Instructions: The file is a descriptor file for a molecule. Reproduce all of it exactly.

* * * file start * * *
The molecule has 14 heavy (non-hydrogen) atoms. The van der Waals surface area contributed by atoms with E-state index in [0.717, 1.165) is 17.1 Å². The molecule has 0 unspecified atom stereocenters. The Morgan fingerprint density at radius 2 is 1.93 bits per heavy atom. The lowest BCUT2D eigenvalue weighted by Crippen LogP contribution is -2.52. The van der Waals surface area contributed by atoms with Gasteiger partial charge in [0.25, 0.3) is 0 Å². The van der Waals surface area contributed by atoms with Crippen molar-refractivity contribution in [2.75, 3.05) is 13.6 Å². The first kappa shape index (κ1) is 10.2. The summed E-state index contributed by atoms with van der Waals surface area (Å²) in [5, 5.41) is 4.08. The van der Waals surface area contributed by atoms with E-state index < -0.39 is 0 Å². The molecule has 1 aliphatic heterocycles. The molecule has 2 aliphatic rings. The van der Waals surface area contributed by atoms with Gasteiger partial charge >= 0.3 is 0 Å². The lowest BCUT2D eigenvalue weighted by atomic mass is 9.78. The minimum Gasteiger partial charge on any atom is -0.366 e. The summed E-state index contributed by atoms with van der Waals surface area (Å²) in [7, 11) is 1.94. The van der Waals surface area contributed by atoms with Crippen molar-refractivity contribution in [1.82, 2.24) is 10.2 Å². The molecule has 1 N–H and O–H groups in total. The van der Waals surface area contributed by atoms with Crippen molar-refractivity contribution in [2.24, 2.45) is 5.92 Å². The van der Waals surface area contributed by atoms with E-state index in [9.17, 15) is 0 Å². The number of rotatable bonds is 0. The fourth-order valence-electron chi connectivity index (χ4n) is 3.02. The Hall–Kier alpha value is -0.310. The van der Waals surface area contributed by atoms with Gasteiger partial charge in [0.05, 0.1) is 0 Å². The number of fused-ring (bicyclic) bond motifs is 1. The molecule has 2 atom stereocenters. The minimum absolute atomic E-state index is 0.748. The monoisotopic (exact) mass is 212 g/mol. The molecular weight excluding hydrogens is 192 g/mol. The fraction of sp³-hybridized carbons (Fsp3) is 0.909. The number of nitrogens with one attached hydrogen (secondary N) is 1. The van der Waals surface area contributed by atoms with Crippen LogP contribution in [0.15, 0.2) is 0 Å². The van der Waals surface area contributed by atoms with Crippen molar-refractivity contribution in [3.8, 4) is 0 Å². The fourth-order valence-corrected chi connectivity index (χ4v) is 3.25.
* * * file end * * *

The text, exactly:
The molecule has 14 heavy (non-hydrogen) atoms. The van der Waals surface area contributed by atoms with E-state index in [0.717, 1.165) is 17.1 Å². The molecule has 0 unspecified atom stereocenters. The Morgan fingerprint density at radius 2 is 1.93 bits per heavy atom. The lowest BCUT2D eigenvalue weighted by Crippen LogP contribution is -2.52. The van der Waals surface area contributed by atoms with Gasteiger partial charge in [0.25, 0.3) is 0 Å². The van der Waals surface area contributed by atoms with Crippen molar-refractivity contribution in [2.75, 3.05) is 13.6 Å². The first kappa shape index (κ1) is 10.2. The summed E-state index contributed by atoms with van der Waals surface area (Å²) in [5, 5.41) is 4.08. The van der Waals surface area contributed by atoms with E-state index < -0.39 is 0 Å². The molecule has 1 aliphatic heterocycles. The molecule has 2 aliphatic rings. The van der Waals surface area contributed by atoms with Gasteiger partial charge >= 0.3 is 0 Å². The lowest BCUT2D eigenvalue weighted by atomic mass is 9.78. The minimum Gasteiger partial charge on any atom is -0.366 e. The summed E-state index contributed by atoms with van der Waals surface area (Å²) in [7, 11) is 1.94. The van der Waals surface area contributed by atoms with Crippen molar-refractivity contribution in [1.82, 2.24) is 10.2 Å². The molecule has 1 N–H and O–H groups in total. The van der Waals surface area contributed by atoms with Crippen molar-refractivity contribution in [2.24, 2.45) is 5.92 Å². The van der Waals surface area contributed by atoms with E-state index in [9.17, 15) is 0 Å². The number of rotatable bonds is 0. The fourth-order valence-electron chi connectivity index (χ4n) is 3.02. The Hall–Kier alpha value is -0.310. The van der Waals surface area contributed by atoms with Gasteiger partial charge in [0.05, 0.1) is 0 Å². The number of fused-ring (bicyclic) bond motifs is 1. The molecule has 2 atom stereocenters. The minimum absolute atomic E-state index is 0.748. The monoisotopic (exact) mass is 212 g/mol. The molecular weight excluding hydrogens is 192 g/mol. The fraction of sp³-hybridized carbons (Fsp3) is 0.909. The number of nitrogens with one attached hydrogen (secondary N) is 1. The van der Waals surface area contributed by atoms with Crippen LogP contribution in [0.15, 0.2) is 0 Å². The van der Waals surface area contributed by atoms with Crippen molar-refractivity contribution in [3.8, 4) is 0 Å². The fourth-order valence-corrected chi connectivity index (χ4v) is 3.25.